Chinese Premier Li Keqiang vowed to stop academic fraud in 2019 during his speech to the Chinese regime’s rubber-stamp legislature, National People’s Congress, in Beijing on March 5.
“[We must] strengthen scientific research ethics and study attitudes, punish academic misconduct, and get rid of impetuousness,” Li said.
China has a large scientific and technology research field, which could develop even more fruitful innovations if a good academic environment can be maintained, Li added.
Li’s words reflect a broader issue of rampant academic fraud in China.
Academic Fraud in China
China’s Ministry of Education (MOE) announced its key tasks for the coming year on Feb. 22, when it said it would selectively review master’s and doctoral honors theses that were submitted in 2018.
According to the MOE, China has a total of 2,631 institutes of higher education, 1,244 of them qualified to issue a bachelor’s or higher degree.
China’s National Bureau of Statistics announced on Feb. 28 that 604,000 students received a master’s or doctoral degree in 2018 after their honors theses were approved by universities.
The news soon became a trending topic on Chinese social media.
News China, a weekly magazine published by the state-run China News Service, reported on the announcement, noting that the MOE has previously reviewed academic theses in 2014, when they found that of 16,275 theses, 286 of them “did not meet standards.”
News China noted that netizens were often more effective than MOE at finding academic misdeeds.
“The sleuthing netizens have continually achieved success in spotting academic fraud,” the report said. In 2018, netizens found that Ye Xiaoxin, a top student at the Graduate School at Shenzhen, Tsinghua University, had received his doctorate degree by academic fraud. Tsinghua is among the country’s most prestigious universities.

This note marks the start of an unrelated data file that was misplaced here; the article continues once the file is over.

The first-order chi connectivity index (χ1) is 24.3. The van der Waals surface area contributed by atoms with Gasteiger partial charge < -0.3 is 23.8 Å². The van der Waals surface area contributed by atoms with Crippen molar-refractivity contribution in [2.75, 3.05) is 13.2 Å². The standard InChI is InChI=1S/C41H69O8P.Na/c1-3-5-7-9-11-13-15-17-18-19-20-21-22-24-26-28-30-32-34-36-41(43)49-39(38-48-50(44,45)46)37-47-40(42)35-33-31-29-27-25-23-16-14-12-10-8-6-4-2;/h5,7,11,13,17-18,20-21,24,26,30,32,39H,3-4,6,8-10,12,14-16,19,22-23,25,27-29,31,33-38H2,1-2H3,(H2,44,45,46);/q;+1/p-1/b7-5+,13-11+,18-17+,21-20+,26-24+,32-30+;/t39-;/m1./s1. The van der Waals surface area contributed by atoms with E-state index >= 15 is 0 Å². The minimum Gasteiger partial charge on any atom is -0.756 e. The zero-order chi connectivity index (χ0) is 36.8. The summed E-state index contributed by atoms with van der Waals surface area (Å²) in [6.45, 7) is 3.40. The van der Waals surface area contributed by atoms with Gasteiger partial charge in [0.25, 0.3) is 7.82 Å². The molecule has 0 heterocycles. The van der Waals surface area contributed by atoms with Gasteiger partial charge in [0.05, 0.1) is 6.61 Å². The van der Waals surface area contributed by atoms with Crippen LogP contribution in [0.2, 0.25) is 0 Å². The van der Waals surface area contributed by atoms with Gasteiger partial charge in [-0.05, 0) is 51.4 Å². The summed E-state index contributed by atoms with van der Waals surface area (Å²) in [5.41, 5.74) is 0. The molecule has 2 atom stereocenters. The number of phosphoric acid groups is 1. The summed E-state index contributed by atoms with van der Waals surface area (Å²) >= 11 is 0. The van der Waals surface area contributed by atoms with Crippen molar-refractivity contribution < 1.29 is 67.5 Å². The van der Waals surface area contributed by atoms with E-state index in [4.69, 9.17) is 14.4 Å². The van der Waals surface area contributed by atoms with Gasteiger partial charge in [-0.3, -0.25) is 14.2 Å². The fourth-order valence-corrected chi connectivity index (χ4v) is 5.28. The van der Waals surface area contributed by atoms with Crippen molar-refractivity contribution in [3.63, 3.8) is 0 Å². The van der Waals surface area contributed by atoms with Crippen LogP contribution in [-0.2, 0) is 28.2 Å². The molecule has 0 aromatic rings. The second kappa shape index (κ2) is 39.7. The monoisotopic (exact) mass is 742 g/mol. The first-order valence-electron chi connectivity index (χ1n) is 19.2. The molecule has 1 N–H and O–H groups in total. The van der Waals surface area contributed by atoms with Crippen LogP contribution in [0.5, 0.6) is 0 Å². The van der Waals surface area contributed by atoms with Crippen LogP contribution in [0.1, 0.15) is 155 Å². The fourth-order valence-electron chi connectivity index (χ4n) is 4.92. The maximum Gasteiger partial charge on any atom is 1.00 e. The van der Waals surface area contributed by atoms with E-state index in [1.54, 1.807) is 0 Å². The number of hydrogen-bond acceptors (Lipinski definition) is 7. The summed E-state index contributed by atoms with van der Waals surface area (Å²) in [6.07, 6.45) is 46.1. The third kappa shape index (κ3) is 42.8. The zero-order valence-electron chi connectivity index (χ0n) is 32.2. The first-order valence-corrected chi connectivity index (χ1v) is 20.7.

In another case, netizens found that Liang Ying, a sociology professor at Nanjing University, had written 15 academic articles that were partly plagiarized.
In the most recent case of academic fraud, Chinese actor Zhai Tianlin was exposed by netizens as having not completed his master’s and doctorate degree requirements (but still claimed those degrees).
After the public uproar, Zhai’s alma mater, the Beijing Film Academy, launched an investigation. On Feb. 19, the Academy canceled Zhai’s doctorate degree, said that Zhai and his professor Chen Yi were involved in academic fraud, and removed the professor from the position of doctoral adviser.
Root Cause of Academic Fraud
Cheng Fangping, a professor of education at the Renmin University of China in Beijing, told News China: “Some corrupt officials who earn diplomas don’t go to class, and just arrange for their assistants to attend the classes for them.”
The report estimated that 142 provincial or higher-level officials have been sacked since 2012, when Chinese leader Xi Jinping took power and initiated an anti-corruption campaign. According to their resumes, all of those officials’ graduate degrees have common characteristics: they received them in a short period; they aren’t related to their current work or previous educational background; and they are from the country’s most famous universities.
In May 2011, the MOE, together with the State Council’s Academic Degrees Committee and Ministry of Human Resources and Social Security, co-investigated the quality of doctorate degree theses from 2007 to 2011. The results revealed that half of the doctoral graduates are officials in different government departments.
“It’s a dance between officials and professors. Officials earn diplomas by using their power. Professors receive funding and resources [from the government] by selling the diplomas,” according to a Nov. 28, 2018, report by Banyuetan, an official bi-weekly magazine published by state-run media Xinhua.